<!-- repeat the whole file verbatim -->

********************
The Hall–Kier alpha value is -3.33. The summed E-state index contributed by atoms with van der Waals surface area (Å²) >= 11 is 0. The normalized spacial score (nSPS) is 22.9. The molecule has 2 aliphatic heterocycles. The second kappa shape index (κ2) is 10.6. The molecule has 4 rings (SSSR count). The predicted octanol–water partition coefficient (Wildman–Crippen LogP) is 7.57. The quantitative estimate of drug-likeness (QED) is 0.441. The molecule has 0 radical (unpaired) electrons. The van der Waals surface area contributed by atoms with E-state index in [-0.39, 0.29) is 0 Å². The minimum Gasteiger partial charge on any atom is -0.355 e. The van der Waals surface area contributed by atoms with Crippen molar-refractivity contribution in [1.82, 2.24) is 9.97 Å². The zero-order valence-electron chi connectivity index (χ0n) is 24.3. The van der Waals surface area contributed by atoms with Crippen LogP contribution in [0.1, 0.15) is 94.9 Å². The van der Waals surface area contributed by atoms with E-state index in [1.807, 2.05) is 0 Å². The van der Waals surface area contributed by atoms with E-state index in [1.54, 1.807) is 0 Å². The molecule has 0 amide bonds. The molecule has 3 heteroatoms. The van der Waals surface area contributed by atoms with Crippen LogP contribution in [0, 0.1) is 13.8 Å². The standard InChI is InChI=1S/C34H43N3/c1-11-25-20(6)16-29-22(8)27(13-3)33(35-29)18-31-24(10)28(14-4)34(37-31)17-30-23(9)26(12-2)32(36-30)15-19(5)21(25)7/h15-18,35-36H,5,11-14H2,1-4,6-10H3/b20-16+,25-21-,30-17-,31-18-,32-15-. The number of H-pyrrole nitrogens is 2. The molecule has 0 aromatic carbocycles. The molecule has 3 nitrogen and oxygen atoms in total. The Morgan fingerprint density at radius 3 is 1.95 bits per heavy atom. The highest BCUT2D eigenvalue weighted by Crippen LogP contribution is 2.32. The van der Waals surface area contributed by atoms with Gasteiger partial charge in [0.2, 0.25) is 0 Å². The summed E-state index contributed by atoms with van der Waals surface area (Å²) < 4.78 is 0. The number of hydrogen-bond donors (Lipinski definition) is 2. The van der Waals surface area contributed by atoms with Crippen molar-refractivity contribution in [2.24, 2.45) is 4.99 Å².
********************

The Hall–Kier alpha value is -3.33. The summed E-state index contributed by atoms with van der Waals surface area (Å²) >= 11 is 0. The normalized spacial score (nSPS) is 22.9. The molecule has 2 aliphatic heterocycles. The second kappa shape index (κ2) is 10.6. The molecule has 4 rings (SSSR count). The predicted octanol–water partition coefficient (Wildman–Crippen LogP) is 7.57. The quantitative estimate of drug-likeness (QED) is 0.441. The molecule has 0 radical (unpaired) electrons. The van der Waals surface area contributed by atoms with E-state index in [-0.39, 0.29) is 0 Å². The minimum Gasteiger partial charge on any atom is -0.355 e. The van der Waals surface area contributed by atoms with Crippen molar-refractivity contribution in [1.82, 2.24) is 9.97 Å². The zero-order valence-electron chi connectivity index (χ0n) is 24.3. The van der Waals surface area contributed by atoms with Crippen LogP contribution in [0.1, 0.15) is 94.9 Å². The van der Waals surface area contributed by atoms with E-state index in [1.807, 2.05) is 0 Å². The van der Waals surface area contributed by atoms with E-state index in [1.54, 1.807) is 0 Å². The molecule has 0 amide bonds. The molecule has 3 heteroatoms. The van der Waals surface area contributed by atoms with Crippen LogP contribution in [0, 0.1) is 13.8 Å². The standard InChI is InChI=1S/C34H43N3/c1-11-25-20(6)16-29-22(8)27(13-3)33(35-29)18-31-24(10)28(14-4)34(37-31)17-30-23(9)26(12-2)32(36-30)15-19(5)21(25)7/h15-18,35-36H,5,11-14H2,1-4,6-10H3/b20-16+,25-21-,30-17-,31-18-,32-15-. The number of H-pyrrole nitrogens is 2. The molecule has 0 aromatic carbocycles. The molecule has 3 nitrogen and oxygen atoms in total. The Morgan fingerprint density at radius 3 is 1.95 bits per heavy atom. The highest BCUT2D eigenvalue weighted by Crippen LogP contribution is 2.32. The van der Waals surface area contributed by atoms with Gasteiger partial charge in [0.2, 0.25) is 0 Å². The summed E-state index contributed by atoms with van der Waals surface area (Å²) < 4.78 is 0. The number of hydrogen-bond donors (Lipinski definition) is 2. The van der Waals surface area contributed by atoms with Crippen molar-refractivity contribution in [2.24, 2.45) is 4.99 Å².